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Scientific Session 19 — SS19: Neuroradiology - Brain Tumor, Vascular and Neurodegenerative

Thursday, May 9, 2019

Abstracts 1879-2985



2063. Collaterals and Perfusion Parameters in Large Vessel Occlusion Ischemic Strokes: A Stroke Registry Real World Experience

Voleti S*,  Vidovich J,  Corcoran B,  Mistry E,  Vagal A. University of Cincinnati Medical Center, Cincinnati, OH

Address correspondence to S. Voleti (sriharshavoleti@gmail.com)

Objective: The recent endovascular trials have produced major changes in the treatment of patients with large vessel occlusion (LVO) ischemic strokes with a paradigm shift for use of CT perfusion (CTP) to make endovascular treatment decisions in an extended time window. Although better collaterals lead to better outcomes, the relationship between collaterals and CTP parameters is unclear. Our objective was to explore the relationship between CTP and CT angiogram (CTA) collaterals in LVO strokes. We hypothesized that better collaterals are associated with smaller CTP core and larger mismatch.

Materials and Methods: We used a single-institution, retrospective registry of consecutive patients with acute ischemic strokes with LVO (internal carotid artery, M1, M2 occlusion) between May 2016 and May 2018. We specifically chose this timeframe to provide us real-world data after the new endovascular trial evidence. We graded baseline CTA collaterals (0 = absent; 1 = filling <=50%; 2 = filling >50% & <100%; 3 = filling 100% of the occluded vascular territory) and dichotomized into good (2-3) and poor (0-1) collaterals. We recorded automated CTP parameters by using RAPID software including core (relative cerebral blood flow (CBF)<30%), hypoperfusion (Tmax>6 sec), and mismatch ratios. We also recorded additional CTP thresholds (CBF<34% and <38%), Tmax (>4 sec, >8 sec, and >10 sec), and hypoperfusion index (Tmax>10 sec/Tmax>6 sec). We collected demographic and clinical data from electronic medical records. We performed Pearson’s correlation and logistic regressions to assess the association between collaterals and CTP parameters.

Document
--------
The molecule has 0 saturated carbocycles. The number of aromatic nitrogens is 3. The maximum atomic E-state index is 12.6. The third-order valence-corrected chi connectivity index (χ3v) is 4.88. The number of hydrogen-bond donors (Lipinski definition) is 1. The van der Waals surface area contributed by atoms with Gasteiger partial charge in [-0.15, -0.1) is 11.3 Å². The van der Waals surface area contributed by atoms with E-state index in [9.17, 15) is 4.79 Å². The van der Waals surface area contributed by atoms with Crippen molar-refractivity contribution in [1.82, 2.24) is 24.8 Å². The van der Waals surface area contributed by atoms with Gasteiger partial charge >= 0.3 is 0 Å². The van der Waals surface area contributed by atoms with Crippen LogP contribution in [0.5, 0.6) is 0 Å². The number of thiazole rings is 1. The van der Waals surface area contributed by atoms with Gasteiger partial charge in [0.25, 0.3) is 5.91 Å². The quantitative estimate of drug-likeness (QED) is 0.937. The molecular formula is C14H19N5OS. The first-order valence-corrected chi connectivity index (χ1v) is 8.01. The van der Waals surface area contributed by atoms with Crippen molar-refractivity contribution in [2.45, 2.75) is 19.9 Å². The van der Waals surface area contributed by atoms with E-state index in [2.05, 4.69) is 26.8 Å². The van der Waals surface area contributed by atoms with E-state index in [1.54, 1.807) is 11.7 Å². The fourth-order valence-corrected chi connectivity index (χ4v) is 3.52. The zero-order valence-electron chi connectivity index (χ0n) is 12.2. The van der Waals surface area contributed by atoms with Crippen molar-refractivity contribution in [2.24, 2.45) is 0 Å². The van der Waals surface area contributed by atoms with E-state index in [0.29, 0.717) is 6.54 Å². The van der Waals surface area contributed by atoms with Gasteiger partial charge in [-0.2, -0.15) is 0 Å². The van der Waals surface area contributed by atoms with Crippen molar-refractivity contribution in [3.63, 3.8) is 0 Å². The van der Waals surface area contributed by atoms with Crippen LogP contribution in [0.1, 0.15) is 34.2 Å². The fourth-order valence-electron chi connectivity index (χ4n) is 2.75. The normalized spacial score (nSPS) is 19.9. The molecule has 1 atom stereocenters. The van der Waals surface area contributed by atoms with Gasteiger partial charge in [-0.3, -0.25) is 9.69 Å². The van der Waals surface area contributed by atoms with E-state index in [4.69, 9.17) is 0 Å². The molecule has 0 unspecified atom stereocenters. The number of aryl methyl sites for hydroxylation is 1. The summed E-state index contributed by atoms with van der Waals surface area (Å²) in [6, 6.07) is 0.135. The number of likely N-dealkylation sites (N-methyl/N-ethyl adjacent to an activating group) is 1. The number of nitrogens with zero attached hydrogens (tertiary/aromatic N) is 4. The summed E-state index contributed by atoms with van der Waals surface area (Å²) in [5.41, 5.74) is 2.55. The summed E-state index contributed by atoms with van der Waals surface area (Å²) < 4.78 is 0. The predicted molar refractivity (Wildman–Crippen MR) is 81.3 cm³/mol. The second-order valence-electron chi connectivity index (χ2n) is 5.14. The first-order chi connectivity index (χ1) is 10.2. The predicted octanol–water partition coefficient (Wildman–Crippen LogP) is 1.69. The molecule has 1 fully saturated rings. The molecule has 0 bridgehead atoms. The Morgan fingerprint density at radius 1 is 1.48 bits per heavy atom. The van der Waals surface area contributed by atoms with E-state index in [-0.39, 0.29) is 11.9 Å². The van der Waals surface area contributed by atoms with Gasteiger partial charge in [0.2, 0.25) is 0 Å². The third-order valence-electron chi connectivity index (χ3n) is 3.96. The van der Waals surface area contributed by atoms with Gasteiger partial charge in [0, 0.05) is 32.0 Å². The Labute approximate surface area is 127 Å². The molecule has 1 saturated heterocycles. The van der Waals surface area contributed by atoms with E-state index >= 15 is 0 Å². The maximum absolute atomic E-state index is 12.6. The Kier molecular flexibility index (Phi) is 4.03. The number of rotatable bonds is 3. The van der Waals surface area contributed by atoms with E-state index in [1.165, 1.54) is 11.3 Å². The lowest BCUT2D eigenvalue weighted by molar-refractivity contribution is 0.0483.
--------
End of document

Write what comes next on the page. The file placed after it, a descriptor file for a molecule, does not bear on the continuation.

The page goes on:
Results: Among 158 patients who received CTP, 53 had LVO. Among the 53 included patients (mean age: 62.2 ± 16.6; 39.6% female), the median ASPECTS was 7, the median CTP core was 15 ml, and the median hypoperfusion was 123 ml. Patients with good collaterals had smaller core volumes (14.92 ± 22.76 ml vs 50.48 ± 52.86 ml; p=0.003), smaller volumes of severe hypoperfusion (Tmax>10 sec) (39.29 ± 41.86 ml vs 83.81 ± 62.62 ml; p=0.005), larger volumes of moderate hypoperfusion (Tmax>6 sec) (99.72 ± 62.88 ml vs 137.13 ± 72.08 ml; p=0.051), and lower hypoperfusion index (0.28 ± 0.23 vs 0.54 ± 0.16; p<0.0001) than patients with poor collaterals. The correlation coefficient between collaterals and CTP core was -0.56 (p<0.0001), between collaterals and CTP hypoperfusion was -0.42 (p=0.002), and between collaterals and mismatch ratio was 0.389 (p=0.004). There were significant associations between collaterals and core (OR=1.05, 95% Cl: 1.02-1.07; p=0.0002), hypoperfusion (OR=1.014, 95% Cl: 1.005-1.022, p=0.001), and mismatch (OR=0.98, 95% Cl: 0.96-0.99, p=0.01).

Conclusion: Better collaterals are associated with smaller CTP core, larger hypoperfusion, and larger mismatch in LVO ischemic stroke patients. This finding is clinically relevant because CTA collateral assessment may be an alternative to CTP, particularly in centers where CTP is not readily available for stroke workup.